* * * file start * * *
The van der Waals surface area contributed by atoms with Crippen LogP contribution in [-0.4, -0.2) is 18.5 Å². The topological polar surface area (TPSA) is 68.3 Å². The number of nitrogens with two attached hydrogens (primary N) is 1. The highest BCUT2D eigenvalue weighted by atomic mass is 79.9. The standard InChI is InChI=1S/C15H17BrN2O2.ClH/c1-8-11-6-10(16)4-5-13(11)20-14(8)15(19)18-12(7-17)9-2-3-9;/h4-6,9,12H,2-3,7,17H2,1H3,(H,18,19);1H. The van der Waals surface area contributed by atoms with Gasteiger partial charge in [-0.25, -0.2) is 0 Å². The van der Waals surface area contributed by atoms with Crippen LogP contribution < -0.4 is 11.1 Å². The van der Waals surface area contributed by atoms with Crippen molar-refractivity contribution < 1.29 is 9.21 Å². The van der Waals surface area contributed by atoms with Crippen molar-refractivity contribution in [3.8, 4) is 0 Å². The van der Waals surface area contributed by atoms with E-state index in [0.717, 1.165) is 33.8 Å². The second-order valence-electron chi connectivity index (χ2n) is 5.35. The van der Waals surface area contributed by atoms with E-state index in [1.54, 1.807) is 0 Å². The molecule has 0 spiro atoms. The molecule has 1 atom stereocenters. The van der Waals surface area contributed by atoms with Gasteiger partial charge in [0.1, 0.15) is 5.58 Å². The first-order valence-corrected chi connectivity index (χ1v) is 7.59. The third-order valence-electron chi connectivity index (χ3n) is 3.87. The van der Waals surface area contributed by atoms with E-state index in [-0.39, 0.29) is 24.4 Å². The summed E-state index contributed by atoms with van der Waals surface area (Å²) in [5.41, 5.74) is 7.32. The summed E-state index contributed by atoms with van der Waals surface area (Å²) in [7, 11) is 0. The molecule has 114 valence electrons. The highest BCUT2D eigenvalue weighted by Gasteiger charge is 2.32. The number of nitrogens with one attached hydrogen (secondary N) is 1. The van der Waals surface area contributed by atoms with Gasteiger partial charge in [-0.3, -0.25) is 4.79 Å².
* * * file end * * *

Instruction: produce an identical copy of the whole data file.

The van der Waals surface area contributed by atoms with Crippen LogP contribution in [-0.4, -0.2) is 18.5 Å². The topological polar surface area (TPSA) is 68.3 Å². The number of nitrogens with two attached hydrogens (primary N) is 1. The highest BCUT2D eigenvalue weighted by atomic mass is 79.9. The standard InChI is InChI=1S/C15H17BrN2O2.ClH/c1-8-11-6-10(16)4-5-13(11)20-14(8)15(19)18-12(7-17)9-2-3-9;/h4-6,9,12H,2-3,7,17H2,1H3,(H,18,19);1H. The van der Waals surface area contributed by atoms with Gasteiger partial charge in [-0.25, -0.2) is 0 Å². The van der Waals surface area contributed by atoms with Crippen LogP contribution < -0.4 is 11.1 Å². The van der Waals surface area contributed by atoms with Crippen molar-refractivity contribution < 1.29 is 9.21 Å². The van der Waals surface area contributed by atoms with Crippen molar-refractivity contribution in [3.8, 4) is 0 Å². The van der Waals surface area contributed by atoms with E-state index in [0.717, 1.165) is 33.8 Å². The second-order valence-electron chi connectivity index (χ2n) is 5.35. The van der Waals surface area contributed by atoms with E-state index in [1.54, 1.807) is 0 Å². The molecule has 0 spiro atoms. The molecule has 1 atom stereocenters. The van der Waals surface area contributed by atoms with Gasteiger partial charge in [0.1, 0.15) is 5.58 Å². The first-order valence-corrected chi connectivity index (χ1v) is 7.59. The third-order valence-electron chi connectivity index (χ3n) is 3.87. The van der Waals surface area contributed by atoms with E-state index in [-0.39, 0.29) is 24.4 Å². The summed E-state index contributed by atoms with van der Waals surface area (Å²) in [5.41, 5.74) is 7.32. The summed E-state index contributed by atoms with van der Waals surface area (Å²) in [7, 11) is 0. The molecule has 114 valence electrons. The highest BCUT2D eigenvalue weighted by Gasteiger charge is 2.32. The number of nitrogens with one attached hydrogen (secondary N) is 1. The van der Waals surface area contributed by atoms with Gasteiger partial charge in [-0.3, -0.25) is 4.79 Å².